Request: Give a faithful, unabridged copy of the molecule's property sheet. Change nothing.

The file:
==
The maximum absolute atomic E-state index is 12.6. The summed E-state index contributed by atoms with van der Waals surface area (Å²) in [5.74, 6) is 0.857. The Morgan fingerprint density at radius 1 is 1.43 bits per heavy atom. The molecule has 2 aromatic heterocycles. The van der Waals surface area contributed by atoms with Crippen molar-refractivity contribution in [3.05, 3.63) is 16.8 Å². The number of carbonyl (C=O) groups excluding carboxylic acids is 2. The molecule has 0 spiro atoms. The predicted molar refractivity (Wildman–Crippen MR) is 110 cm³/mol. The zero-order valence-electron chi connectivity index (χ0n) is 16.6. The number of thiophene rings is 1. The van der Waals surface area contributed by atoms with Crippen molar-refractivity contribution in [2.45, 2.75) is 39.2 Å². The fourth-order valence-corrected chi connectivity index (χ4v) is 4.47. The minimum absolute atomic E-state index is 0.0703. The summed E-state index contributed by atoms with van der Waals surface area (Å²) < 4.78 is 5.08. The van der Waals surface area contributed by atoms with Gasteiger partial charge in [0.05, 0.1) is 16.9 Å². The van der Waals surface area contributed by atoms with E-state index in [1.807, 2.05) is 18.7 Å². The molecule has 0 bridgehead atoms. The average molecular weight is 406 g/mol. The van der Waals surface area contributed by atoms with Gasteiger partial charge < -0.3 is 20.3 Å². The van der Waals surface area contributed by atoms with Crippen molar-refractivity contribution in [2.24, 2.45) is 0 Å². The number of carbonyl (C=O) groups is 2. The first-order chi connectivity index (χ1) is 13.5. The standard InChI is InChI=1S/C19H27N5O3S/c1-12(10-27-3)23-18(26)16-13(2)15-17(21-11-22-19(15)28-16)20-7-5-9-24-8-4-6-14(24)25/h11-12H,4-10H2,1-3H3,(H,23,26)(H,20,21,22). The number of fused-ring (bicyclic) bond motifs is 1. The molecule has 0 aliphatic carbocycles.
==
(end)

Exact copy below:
The maximum absolute atomic E-state index is 12.6. The summed E-state index contributed by atoms with van der Waals surface area (Å²) in [5.74, 6) is 0.857. The Morgan fingerprint density at radius 1 is 1.43 bits per heavy atom. The molecule has 2 aromatic heterocycles. The van der Waals surface area contributed by atoms with Crippen molar-refractivity contribution in [3.05, 3.63) is 16.8 Å². The number of carbonyl (C=O) groups excluding carboxylic acids is 2. The molecule has 0 spiro atoms. The predicted molar refractivity (Wildman–Crippen MR) is 110 cm³/mol. The zero-order valence-electron chi connectivity index (χ0n) is 16.6. The number of thiophene rings is 1. The van der Waals surface area contributed by atoms with Crippen molar-refractivity contribution in [2.45, 2.75) is 39.2 Å². The fourth-order valence-corrected chi connectivity index (χ4v) is 4.47. The minimum absolute atomic E-state index is 0.0703. The summed E-state index contributed by atoms with van der Waals surface area (Å²) < 4.78 is 5.08. The van der Waals surface area contributed by atoms with Gasteiger partial charge in [0.05, 0.1) is 16.9 Å². The van der Waals surface area contributed by atoms with E-state index in [1.807, 2.05) is 18.7 Å². The molecule has 0 bridgehead atoms. The average molecular weight is 406 g/mol. The van der Waals surface area contributed by atoms with Gasteiger partial charge < -0.3 is 20.3 Å². The van der Waals surface area contributed by atoms with Crippen molar-refractivity contribution in [2.24, 2.45) is 0 Å². The number of carbonyl (C=O) groups is 2. The first-order chi connectivity index (χ1) is 13.5. The standard InChI is InChI=1S/C19H27N5O3S/c1-12(10-27-3)23-18(26)16-13(2)15-17(21-11-22-19(15)28-16)20-7-5-9-24-8-4-6-14(24)25/h11-12H,4-10H2,1-3H3,(H,23,26)(H,20,21,22). The number of fused-ring (bicyclic) bond motifs is 1. The molecule has 0 aliphatic carbocycles.